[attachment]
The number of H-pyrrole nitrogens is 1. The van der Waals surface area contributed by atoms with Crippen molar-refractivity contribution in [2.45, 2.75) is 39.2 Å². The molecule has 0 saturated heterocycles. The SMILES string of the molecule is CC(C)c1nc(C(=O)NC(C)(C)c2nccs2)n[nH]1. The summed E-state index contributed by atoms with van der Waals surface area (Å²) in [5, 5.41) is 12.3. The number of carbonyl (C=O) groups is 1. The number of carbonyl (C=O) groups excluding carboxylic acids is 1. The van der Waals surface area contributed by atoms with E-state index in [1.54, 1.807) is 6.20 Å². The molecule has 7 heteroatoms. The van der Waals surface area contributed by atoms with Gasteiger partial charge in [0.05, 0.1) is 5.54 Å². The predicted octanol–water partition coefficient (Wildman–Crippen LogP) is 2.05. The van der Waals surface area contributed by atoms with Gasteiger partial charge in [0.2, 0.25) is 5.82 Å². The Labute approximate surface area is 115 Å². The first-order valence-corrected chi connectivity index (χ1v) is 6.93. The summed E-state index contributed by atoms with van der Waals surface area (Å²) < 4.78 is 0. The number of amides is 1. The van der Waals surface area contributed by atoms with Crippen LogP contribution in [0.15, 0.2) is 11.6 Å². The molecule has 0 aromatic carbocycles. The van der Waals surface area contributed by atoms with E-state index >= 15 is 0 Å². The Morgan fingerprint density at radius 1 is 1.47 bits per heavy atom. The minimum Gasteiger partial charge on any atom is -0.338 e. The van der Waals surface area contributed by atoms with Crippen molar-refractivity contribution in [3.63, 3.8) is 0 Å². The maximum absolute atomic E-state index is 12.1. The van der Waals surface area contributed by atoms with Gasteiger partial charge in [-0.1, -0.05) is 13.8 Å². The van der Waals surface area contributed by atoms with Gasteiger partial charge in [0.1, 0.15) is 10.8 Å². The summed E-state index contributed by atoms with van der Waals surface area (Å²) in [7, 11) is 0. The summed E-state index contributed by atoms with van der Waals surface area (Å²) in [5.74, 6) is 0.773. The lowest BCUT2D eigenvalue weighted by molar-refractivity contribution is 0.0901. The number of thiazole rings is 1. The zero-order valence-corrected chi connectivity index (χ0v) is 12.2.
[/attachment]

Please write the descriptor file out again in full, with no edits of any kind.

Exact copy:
The number of H-pyrrole nitrogens is 1. The van der Waals surface area contributed by atoms with Crippen molar-refractivity contribution in [2.45, 2.75) is 39.2 Å². The molecule has 0 saturated heterocycles. The SMILES string of the molecule is CC(C)c1nc(C(=O)NC(C)(C)c2nccs2)n[nH]1. The summed E-state index contributed by atoms with van der Waals surface area (Å²) in [5, 5.41) is 12.3. The number of carbonyl (C=O) groups is 1. The number of carbonyl (C=O) groups excluding carboxylic acids is 1. The van der Waals surface area contributed by atoms with E-state index in [1.54, 1.807) is 6.20 Å². The molecule has 7 heteroatoms. The van der Waals surface area contributed by atoms with Gasteiger partial charge in [0.05, 0.1) is 5.54 Å². The predicted octanol–water partition coefficient (Wildman–Crippen LogP) is 2.05. The van der Waals surface area contributed by atoms with Gasteiger partial charge in [0.2, 0.25) is 5.82 Å². The Labute approximate surface area is 115 Å². The first-order valence-corrected chi connectivity index (χ1v) is 6.93. The summed E-state index contributed by atoms with van der Waals surface area (Å²) < 4.78 is 0. The number of amides is 1. The van der Waals surface area contributed by atoms with Crippen LogP contribution in [0.15, 0.2) is 11.6 Å². The molecule has 0 aromatic carbocycles. The van der Waals surface area contributed by atoms with E-state index >= 15 is 0 Å². The Morgan fingerprint density at radius 1 is 1.47 bits per heavy atom. The minimum Gasteiger partial charge on any atom is -0.338 e. The van der Waals surface area contributed by atoms with Crippen molar-refractivity contribution in [3.63, 3.8) is 0 Å². The maximum absolute atomic E-state index is 12.1. The van der Waals surface area contributed by atoms with Gasteiger partial charge in [-0.1, -0.05) is 13.8 Å². The van der Waals surface area contributed by atoms with Gasteiger partial charge in [0.1, 0.15) is 10.8 Å². The summed E-state index contributed by atoms with van der Waals surface area (Å²) in [7, 11) is 0. The summed E-state index contributed by atoms with van der Waals surface area (Å²) in [5.74, 6) is 0.773. The lowest BCUT2D eigenvalue weighted by molar-refractivity contribution is 0.0901. The number of thiazole rings is 1. The zero-order valence-corrected chi connectivity index (χ0v) is 12.2.